The mystique of Alaska’s annual Iditarod Trail Sled Dog race is worldwide, but one deep-south Outside venue celebrates it year-round in a particularly public manner.
In the Atlanta, Georgia suburb of Kennesaw, a large community park celebrates dog mushing, the intrepid souls who race in the Iditarod, greatest race on earth, and one of their own residents who ran and finished it in 2002, Bill Borden. In fact, Borden is the first person from Georgia to finish the Iditarod.
“We had to learn everything from scratch before thinking about running the Iditarod,” explained Borden in a strip mall restaurant near the park. “The community of mushers and supporters is inviting to participants, but nobody can tell you everything you need to know to do it.”
This Kennesaw Iditarod dog park and interpretive walk are named after Borden’s lead dog, Fisher King. With Borden’s direction, his sled crossed under the burled arch in Nome after 1,151 miles of wilderness trail. Longtime landowners, the Swift-Cantrell family, would later contribute the land for this popular park. Each of seven education signs around the walkway features a vocabulary word at the top, with a themed content discussion of some aspect of character required by the Iditarod race.
Ultimately Borden finished 53rd on his rookie attempt.
Fewer than 50 percent of Iditarod racers finish the race on their first attempt: “I could have finished a little higher, but it was more of the experience. I spent the last night in a safety cabin with a musher who had completed the first Iditarod; he was very cold and frozen, so we built a fire, and I chose to stay and listen to wonderful stories by a Native Alaskan.” Instead of finishing in the dark, Borden was able to reach Nome by daylight so his wife could take memorable photos.
An Atlanta Realtor team, Borden and his wife Brenda, self-financed this venture through their company, High Caliber Realty, and turned other money contributed to their effort into Cool Dreams Foundation, a non-profit 501(c)3 corporation. The signs in this park are part of their educational outreach which interfaces with Iditarod lesson plans. In addition, Borden talks and shares his Iditarod experiences.
The trail markers are clear in their messages: “Bill and Brenda Borden first met Fisher King when he was the star of a sled dog kennel tour. Little did either know that in only a few years, the quintessential sled dog they met that day would lead Bill’s team to the finish line,” states one.
“You can see this sign is about guidance because it has the map,” Borden explained.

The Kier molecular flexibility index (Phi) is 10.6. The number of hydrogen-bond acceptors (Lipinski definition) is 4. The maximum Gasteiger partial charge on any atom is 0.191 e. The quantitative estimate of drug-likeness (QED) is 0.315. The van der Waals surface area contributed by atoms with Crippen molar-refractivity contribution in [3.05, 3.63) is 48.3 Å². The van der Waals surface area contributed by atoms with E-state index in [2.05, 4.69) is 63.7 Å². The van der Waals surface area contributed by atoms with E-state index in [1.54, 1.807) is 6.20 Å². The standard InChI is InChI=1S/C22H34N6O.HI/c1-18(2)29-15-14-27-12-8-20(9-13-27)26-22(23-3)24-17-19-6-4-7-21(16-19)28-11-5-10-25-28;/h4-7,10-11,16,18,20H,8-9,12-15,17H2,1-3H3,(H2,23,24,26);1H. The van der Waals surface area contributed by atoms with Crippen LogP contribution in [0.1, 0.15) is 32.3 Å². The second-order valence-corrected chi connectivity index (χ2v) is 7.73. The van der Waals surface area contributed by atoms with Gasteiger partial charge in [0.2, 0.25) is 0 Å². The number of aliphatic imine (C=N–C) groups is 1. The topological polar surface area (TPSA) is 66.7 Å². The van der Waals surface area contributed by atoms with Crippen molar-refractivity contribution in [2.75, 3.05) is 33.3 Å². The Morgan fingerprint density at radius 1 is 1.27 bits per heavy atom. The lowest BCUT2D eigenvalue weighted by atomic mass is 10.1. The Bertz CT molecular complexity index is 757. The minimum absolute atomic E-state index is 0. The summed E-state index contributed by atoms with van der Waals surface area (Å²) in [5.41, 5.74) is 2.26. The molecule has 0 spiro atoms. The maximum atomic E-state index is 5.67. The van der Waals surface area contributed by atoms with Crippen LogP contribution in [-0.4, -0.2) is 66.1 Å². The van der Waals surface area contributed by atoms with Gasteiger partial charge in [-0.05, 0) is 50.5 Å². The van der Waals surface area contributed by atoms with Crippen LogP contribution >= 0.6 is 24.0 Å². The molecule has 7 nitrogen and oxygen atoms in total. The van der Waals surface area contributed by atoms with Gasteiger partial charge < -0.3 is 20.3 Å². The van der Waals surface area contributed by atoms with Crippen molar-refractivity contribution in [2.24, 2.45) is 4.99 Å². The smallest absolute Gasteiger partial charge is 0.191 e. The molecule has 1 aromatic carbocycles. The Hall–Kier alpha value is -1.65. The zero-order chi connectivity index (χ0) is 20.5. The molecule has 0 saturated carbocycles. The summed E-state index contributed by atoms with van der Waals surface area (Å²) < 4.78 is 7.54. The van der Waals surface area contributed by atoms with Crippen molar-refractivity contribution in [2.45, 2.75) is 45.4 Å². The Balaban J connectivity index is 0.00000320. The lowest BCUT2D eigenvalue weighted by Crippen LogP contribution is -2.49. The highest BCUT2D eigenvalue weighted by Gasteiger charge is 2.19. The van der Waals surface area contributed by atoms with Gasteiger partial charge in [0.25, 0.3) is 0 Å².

Another sign described the courage necessary for the Iditarod, and another talked about accomplishment: “Upon Fisher King’s retirement from racing his last Iditarod, he and his teammates continued to promote education and awareness of this northern sport in local schools and senior centers, spreading the word that through proper planning, perseverance, and faith in God anything is possible.”
“This is my favorite,” shared Borden as we approached another marker.
“Perseverance—When Fisher King led Kennesaw’s Bill Borden on their Cool Dreams running of The Last Great Race, the run was a culmination of three years of research, training, and preparation that became a test of faith full of excitement and danger. Breaking his gangline just over 200 miles into the race on the Happy River Steps was just one of many tests of Bill’s conviction during the 1,151 mile Iditarod.
After the accident on the steps, Bill was left alone in the remote Alaska wilderness with a broken rib, fractured kneecap, and only two dogs. Calling on his faith and determination, Bill did the only thing available to him; he said a prayer with each step he took, putting one foot in front of the other, making forward progress no matter how small the progress was it was still forward progress. To not have tried, to not have persevered, would have been giving up, and giving up would have been failure.
Bill excruciatingly traveled 12 miles of the trail with just his two wheel-dogs, Lookout and Stroke, to retrieve Fisher King and the rest of the team who had continued down the trail under Fisher’s leadership. It was an adventure full of events worthy of book, television and newspaper coverage, such as a broken sled not once but three times as well as Bill’s own broken bones, open water overflow, temperature extremes to 60 below zero and a coastal snowstorm.
Kennesaw’s Bill Borden persevered to finish the longest sled dog race in the world in just 14 days, 4 hours, 10 minutes and 14 seconds with 13 happy dogs. Bill attributes his success to his faith in God, a very supportive wife, Brenda, a helpful son, Jordan and his resolve to always finish what he starts. We in Alaska may take the Last Great Race for granted, but far away, in the lower 48, hundreds of thousands of school children learn life’s lessons taught from racing on the Iditarod Trail.”
We in Alaska may take the Last Great Race for granted, but far away, in the lower 48, hundreds of thousands of school children learn life’s lessons taught from racing on the Iditarod Trail.
I am an Independent Journalist and retired teacher. I have resided over 60 consecutive winters socially, academically and politically as an active Alaska participant. I write on the wondrous people, scoundrals and events I have witnessed since statehood in 1959. The theme is: How did we get here and where we are going as a state? I invite your respectful participation in the discussion.